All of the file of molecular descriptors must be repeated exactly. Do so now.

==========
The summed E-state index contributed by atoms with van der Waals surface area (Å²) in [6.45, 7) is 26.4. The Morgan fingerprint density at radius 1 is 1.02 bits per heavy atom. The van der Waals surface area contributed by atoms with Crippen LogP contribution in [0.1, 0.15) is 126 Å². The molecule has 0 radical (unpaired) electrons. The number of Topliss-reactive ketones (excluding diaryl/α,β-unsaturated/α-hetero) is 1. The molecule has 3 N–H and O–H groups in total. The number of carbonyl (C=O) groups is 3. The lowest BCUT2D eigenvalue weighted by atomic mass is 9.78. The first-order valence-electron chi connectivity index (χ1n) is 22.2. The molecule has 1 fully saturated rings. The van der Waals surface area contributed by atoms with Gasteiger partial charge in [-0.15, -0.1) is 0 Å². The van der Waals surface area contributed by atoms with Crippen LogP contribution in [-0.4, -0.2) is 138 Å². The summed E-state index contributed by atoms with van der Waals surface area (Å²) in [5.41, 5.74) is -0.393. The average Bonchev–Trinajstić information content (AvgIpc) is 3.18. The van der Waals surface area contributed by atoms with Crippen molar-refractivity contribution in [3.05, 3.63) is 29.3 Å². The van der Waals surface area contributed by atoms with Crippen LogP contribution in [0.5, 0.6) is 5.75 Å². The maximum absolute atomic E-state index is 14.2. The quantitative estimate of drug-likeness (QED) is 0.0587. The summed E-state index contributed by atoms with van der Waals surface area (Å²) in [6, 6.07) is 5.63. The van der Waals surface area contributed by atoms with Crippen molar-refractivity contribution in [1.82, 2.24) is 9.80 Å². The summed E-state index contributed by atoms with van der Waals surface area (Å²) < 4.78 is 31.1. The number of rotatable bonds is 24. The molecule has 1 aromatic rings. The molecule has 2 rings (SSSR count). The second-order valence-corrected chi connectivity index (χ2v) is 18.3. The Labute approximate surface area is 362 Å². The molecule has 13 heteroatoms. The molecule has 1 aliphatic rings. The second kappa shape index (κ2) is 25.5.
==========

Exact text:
The summed E-state index contributed by atoms with van der Waals surface area (Å²) in [6.45, 7) is 26.4. The Morgan fingerprint density at radius 1 is 1.02 bits per heavy atom. The van der Waals surface area contributed by atoms with Crippen LogP contribution in [0.1, 0.15) is 126 Å². The molecule has 0 radical (unpaired) electrons. The number of Topliss-reactive ketones (excluding diaryl/α,β-unsaturated/α-hetero) is 1. The molecule has 3 N–H and O–H groups in total. The number of carbonyl (C=O) groups is 3. The lowest BCUT2D eigenvalue weighted by atomic mass is 9.78. The first-order valence-electron chi connectivity index (χ1n) is 22.2. The molecule has 1 fully saturated rings. The van der Waals surface area contributed by atoms with Gasteiger partial charge in [-0.15, -0.1) is 0 Å². The van der Waals surface area contributed by atoms with Crippen LogP contribution in [-0.4, -0.2) is 138 Å². The summed E-state index contributed by atoms with van der Waals surface area (Å²) in [5.41, 5.74) is -0.393. The average Bonchev–Trinajstić information content (AvgIpc) is 3.18. The van der Waals surface area contributed by atoms with Crippen molar-refractivity contribution in [3.05, 3.63) is 29.3 Å². The van der Waals surface area contributed by atoms with Crippen LogP contribution in [0.5, 0.6) is 5.75 Å². The maximum absolute atomic E-state index is 14.2. The quantitative estimate of drug-likeness (QED) is 0.0587. The summed E-state index contributed by atoms with van der Waals surface area (Å²) in [6, 6.07) is 5.63. The van der Waals surface area contributed by atoms with Crippen molar-refractivity contribution in [1.82, 2.24) is 9.80 Å². The summed E-state index contributed by atoms with van der Waals surface area (Å²) < 4.78 is 31.1. The number of rotatable bonds is 24. The molecule has 1 aromatic rings. The molecule has 2 rings (SSSR count). The second-order valence-corrected chi connectivity index (χ2v) is 18.3. The Labute approximate surface area is 362 Å². The molecule has 13 heteroatoms. The molecule has 1 aliphatic rings. The second kappa shape index (κ2) is 25.5.